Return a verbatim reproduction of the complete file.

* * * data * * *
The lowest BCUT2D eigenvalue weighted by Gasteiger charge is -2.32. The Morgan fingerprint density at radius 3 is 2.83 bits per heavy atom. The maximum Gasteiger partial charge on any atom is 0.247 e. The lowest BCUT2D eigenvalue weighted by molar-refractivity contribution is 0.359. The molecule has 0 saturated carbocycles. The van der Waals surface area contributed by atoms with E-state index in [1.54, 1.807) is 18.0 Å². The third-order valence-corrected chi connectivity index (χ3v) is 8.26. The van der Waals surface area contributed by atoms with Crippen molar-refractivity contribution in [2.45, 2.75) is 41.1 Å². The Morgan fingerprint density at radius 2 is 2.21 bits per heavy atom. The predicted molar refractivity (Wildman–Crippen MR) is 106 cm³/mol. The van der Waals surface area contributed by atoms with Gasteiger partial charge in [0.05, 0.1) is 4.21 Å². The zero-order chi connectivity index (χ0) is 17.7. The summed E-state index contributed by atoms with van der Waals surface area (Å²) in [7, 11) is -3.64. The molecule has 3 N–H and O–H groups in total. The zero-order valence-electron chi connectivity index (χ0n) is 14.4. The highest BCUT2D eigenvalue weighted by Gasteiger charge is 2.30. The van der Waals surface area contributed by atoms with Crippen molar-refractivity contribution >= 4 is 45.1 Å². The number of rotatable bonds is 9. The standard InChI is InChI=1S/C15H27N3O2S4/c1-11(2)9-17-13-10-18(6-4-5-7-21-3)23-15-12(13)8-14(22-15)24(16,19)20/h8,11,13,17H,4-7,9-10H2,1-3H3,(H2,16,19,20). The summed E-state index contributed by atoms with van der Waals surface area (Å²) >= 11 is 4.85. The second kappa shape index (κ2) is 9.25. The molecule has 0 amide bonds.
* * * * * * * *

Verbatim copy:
The lowest BCUT2D eigenvalue weighted by Gasteiger charge is -2.32. The Morgan fingerprint density at radius 3 is 2.83 bits per heavy atom. The maximum Gasteiger partial charge on any atom is 0.247 e. The lowest BCUT2D eigenvalue weighted by molar-refractivity contribution is 0.359. The molecule has 0 saturated carbocycles. The van der Waals surface area contributed by atoms with E-state index in [1.54, 1.807) is 18.0 Å². The third-order valence-corrected chi connectivity index (χ3v) is 8.26. The van der Waals surface area contributed by atoms with Crippen molar-refractivity contribution in [2.45, 2.75) is 41.1 Å². The Morgan fingerprint density at radius 2 is 2.21 bits per heavy atom. The predicted molar refractivity (Wildman–Crippen MR) is 106 cm³/mol. The van der Waals surface area contributed by atoms with Gasteiger partial charge in [0.05, 0.1) is 4.21 Å². The zero-order chi connectivity index (χ0) is 17.7. The summed E-state index contributed by atoms with van der Waals surface area (Å²) in [7, 11) is -3.64. The molecule has 3 N–H and O–H groups in total. The zero-order valence-electron chi connectivity index (χ0n) is 14.4. The highest BCUT2D eigenvalue weighted by Gasteiger charge is 2.30. The van der Waals surface area contributed by atoms with Crippen molar-refractivity contribution >= 4 is 45.1 Å². The number of rotatable bonds is 9. The standard InChI is InChI=1S/C15H27N3O2S4/c1-11(2)9-17-13-10-18(6-4-5-7-21-3)23-15-12(13)8-14(22-15)24(16,19)20/h8,11,13,17H,4-7,9-10H2,1-3H3,(H2,16,19,20). The summed E-state index contributed by atoms with van der Waals surface area (Å²) >= 11 is 4.85. The second kappa shape index (κ2) is 9.25. The molecule has 0 amide bonds.